Welcome to our moon-synced movie review show hosted by Saira Barbaric and Neve Mazique-Bianco. This South Seattle creative duo do multidisciplinary work together and individually. For this show, they are thrilled to join their love of astrology, rituals and pop culture.
by Saira B
If we haven’t met, I’m Saira B. I’m a performance artist, filmmaker, and a huge fan of film, magic, and social history. I’m half the podcast New Moon Movie Night with Neve, who you might know from this recent story in the South Seattle Emerald. In each episode, we discuss astrology and pop culture in sync with the new moon – traditionally a time of clarification, reflection and intention setting.
I had a soft spot for 2019 Dolemite is my name right now. In the first two minutes, Snoop Dogg pops up – playing DJ Roj – to talk aloud about the film’s hurdle. The rapper-record-dealer-DJ tells Rudy Ray Moore, played by Eddie Murphy, “Sometimes our dreams just don’t come true.” This statement prompts Moore to replicate his motivation and the point of the film, “They [dreams] always can!”
Dolemite is my name is my pick for this new moon movie. I chose it because I love the cast, 1970s period movies and the blaxploitation genre in general. I hadn’t watched it before for two reasons. First, I was wary of the all-white writing and directing team preying on the life of a performer whose character I find awkward to my modern sensibilities. Second, I had already seen black dynamitea 2009 blaxploitation satire so perfect you’d swear it was from 1972. black dynamite is the love child of cult action icon Michael Jai White and references the 1975 original Dolemite in several ways. I thought, who needs the comedian tribute when we have the martial artist tribute? I have been corrected. Dolemite is my name is a period biopic with pace, style, and a heartwarming ending. It highlights Rudy Ray Moore as a historical touchstone that connects comedy, black American culture, and the birth of hip-hop culture.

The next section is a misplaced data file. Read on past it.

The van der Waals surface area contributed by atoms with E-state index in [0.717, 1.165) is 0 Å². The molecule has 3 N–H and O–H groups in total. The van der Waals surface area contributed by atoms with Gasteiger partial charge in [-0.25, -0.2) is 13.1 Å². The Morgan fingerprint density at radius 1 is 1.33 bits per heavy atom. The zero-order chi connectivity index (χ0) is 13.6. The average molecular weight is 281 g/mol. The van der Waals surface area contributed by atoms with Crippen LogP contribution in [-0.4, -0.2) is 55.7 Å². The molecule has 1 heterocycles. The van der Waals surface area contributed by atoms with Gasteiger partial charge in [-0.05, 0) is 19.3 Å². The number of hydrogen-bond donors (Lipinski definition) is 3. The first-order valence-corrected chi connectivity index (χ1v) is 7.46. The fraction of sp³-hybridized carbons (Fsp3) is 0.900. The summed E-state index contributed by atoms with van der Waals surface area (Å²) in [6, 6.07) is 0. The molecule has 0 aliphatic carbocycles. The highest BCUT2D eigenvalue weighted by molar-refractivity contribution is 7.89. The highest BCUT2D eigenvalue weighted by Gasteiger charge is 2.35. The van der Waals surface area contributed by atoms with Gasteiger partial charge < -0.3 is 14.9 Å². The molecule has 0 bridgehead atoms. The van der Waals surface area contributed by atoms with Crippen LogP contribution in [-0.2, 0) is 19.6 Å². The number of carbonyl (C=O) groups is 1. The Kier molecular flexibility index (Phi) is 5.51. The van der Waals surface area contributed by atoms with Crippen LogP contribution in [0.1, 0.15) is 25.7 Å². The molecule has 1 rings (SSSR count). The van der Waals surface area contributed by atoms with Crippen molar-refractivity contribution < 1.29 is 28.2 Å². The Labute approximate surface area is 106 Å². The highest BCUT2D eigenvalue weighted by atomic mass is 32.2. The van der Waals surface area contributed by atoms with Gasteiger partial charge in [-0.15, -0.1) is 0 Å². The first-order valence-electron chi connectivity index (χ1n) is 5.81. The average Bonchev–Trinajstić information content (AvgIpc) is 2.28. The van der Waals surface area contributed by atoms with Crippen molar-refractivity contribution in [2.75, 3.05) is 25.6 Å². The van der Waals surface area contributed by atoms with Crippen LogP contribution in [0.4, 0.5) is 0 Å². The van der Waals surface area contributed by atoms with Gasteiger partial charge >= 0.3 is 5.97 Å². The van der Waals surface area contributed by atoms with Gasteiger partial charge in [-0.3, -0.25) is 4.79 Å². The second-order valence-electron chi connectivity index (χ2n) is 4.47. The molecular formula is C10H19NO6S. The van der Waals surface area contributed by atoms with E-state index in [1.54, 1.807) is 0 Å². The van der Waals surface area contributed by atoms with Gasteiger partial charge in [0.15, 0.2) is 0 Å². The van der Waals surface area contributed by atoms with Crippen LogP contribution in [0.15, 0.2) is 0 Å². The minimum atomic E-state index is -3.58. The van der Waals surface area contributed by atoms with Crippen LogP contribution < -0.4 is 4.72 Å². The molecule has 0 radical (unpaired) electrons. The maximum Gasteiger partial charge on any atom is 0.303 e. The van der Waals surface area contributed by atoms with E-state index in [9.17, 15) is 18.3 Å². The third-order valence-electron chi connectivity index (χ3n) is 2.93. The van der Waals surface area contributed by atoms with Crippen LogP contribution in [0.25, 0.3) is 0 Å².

“I am not a wanderer. I’m a repository of African American folklore,” said Ron Cephas Jones as Ricco – a homeless man who walks into Moore’s record store. The film’s first act shows how Rudy Ray Moore’s filtered “liquor store sage” jokes led to his signature brand of diss-heavy, boastful jokes set to a beat. This mark made Dolemite the character a hit on stage and screen and carried over into the tone of newbie to current MCs. The story focuses on Moore’s first film as Dolemite, told through a series of montages that guide character development and follow the filmmaking process. I’ve lost count of the number of edits in this film. Perhaps this is where my love for 1970s hair and clothing cuts and colors comes to roost. For some, the pace can get tedious.
The screenwriters made a strong choice about the beginning and the end of the film. Rudy Ray Moore was an artist from his teenage years until his death. Trying to encompass more of Rudy Ray Moore’s life would have been way too much, but the film still has the frenetic biopic pace of aiming for as many points as possible in two hours. We cover the birth of his character, the success of a stage acting career, the gathering of his team, the making of a film almost scene by scene, and the endless barrage of closed doors as Moore completes the first film. Dolemite. We follow screenings and meetings until a big premiere. The final scene brings tears to my eyes. I admit this is where that original weak point is hit again. Rudy and a car full of fellow filmmakers prepare to spend a night alone at the film’s premiere. They read the reviews and expect the worst, only to encounter crowds of admirers. Moore in the film chooses to forgo the premiere to stay with the fans who await their turn with his film. He sees the fruits of his labor and the love of his people first hand as his film is a financial success.